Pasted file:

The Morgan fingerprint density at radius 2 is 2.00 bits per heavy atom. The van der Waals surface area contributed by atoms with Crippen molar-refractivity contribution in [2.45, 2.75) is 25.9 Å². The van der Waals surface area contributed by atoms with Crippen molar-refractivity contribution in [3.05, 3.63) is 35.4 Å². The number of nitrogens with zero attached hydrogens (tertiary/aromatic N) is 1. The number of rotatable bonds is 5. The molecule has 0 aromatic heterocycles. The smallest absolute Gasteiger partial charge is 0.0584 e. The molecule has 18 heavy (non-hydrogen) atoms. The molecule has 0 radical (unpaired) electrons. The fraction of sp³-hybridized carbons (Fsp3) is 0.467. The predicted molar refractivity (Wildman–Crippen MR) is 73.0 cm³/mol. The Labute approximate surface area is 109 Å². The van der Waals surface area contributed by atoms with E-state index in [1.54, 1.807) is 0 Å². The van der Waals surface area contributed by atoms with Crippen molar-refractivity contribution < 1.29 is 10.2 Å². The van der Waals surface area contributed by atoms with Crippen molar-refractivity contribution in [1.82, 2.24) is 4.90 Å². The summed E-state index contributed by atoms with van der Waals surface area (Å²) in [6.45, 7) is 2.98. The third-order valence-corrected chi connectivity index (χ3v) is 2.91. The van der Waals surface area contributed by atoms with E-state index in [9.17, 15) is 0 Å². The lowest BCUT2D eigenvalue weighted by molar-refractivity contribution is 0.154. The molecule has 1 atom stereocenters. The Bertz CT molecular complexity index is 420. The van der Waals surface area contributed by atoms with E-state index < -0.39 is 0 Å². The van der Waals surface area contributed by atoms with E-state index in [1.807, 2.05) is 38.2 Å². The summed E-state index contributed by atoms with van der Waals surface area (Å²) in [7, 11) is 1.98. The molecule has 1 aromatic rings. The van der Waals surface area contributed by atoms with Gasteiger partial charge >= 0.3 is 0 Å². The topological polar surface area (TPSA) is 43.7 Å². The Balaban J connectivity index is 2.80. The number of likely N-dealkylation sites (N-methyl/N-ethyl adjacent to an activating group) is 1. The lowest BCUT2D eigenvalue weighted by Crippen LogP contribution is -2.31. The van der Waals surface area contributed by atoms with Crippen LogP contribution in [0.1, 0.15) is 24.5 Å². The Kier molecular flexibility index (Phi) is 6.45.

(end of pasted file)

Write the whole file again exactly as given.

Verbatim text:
The Morgan fingerprint density at radius 2 is 2.00 bits per heavy atom. The van der Waals surface area contributed by atoms with Crippen molar-refractivity contribution in [2.45, 2.75) is 25.9 Å². The van der Waals surface area contributed by atoms with Crippen molar-refractivity contribution in [3.05, 3.63) is 35.4 Å². The number of nitrogens with zero attached hydrogens (tertiary/aromatic N) is 1. The number of rotatable bonds is 5. The molecule has 0 aromatic heterocycles. The smallest absolute Gasteiger partial charge is 0.0584 e. The molecule has 18 heavy (non-hydrogen) atoms. The molecule has 0 radical (unpaired) electrons. The fraction of sp³-hybridized carbons (Fsp3) is 0.467. The predicted molar refractivity (Wildman–Crippen MR) is 73.0 cm³/mol. The Labute approximate surface area is 109 Å². The van der Waals surface area contributed by atoms with E-state index in [1.54, 1.807) is 0 Å². The van der Waals surface area contributed by atoms with Crippen molar-refractivity contribution < 1.29 is 10.2 Å². The van der Waals surface area contributed by atoms with Crippen molar-refractivity contribution in [1.82, 2.24) is 4.90 Å². The summed E-state index contributed by atoms with van der Waals surface area (Å²) in [6.45, 7) is 2.98. The third-order valence-corrected chi connectivity index (χ3v) is 2.91. The van der Waals surface area contributed by atoms with E-state index in [9.17, 15) is 0 Å². The lowest BCUT2D eigenvalue weighted by molar-refractivity contribution is 0.154. The molecule has 1 atom stereocenters. The Bertz CT molecular complexity index is 420. The van der Waals surface area contributed by atoms with E-state index < -0.39 is 0 Å². The van der Waals surface area contributed by atoms with E-state index in [1.807, 2.05) is 38.2 Å². The summed E-state index contributed by atoms with van der Waals surface area (Å²) in [7, 11) is 1.98. The molecule has 1 aromatic rings. The van der Waals surface area contributed by atoms with Gasteiger partial charge >= 0.3 is 0 Å². The topological polar surface area (TPSA) is 43.7 Å². The Balaban J connectivity index is 2.80. The number of likely N-dealkylation sites (N-methyl/N-ethyl adjacent to an activating group) is 1. The lowest BCUT2D eigenvalue weighted by Crippen LogP contribution is -2.31. The van der Waals surface area contributed by atoms with Crippen LogP contribution in [0.1, 0.15) is 24.5 Å². The Kier molecular flexibility index (Phi) is 6.45.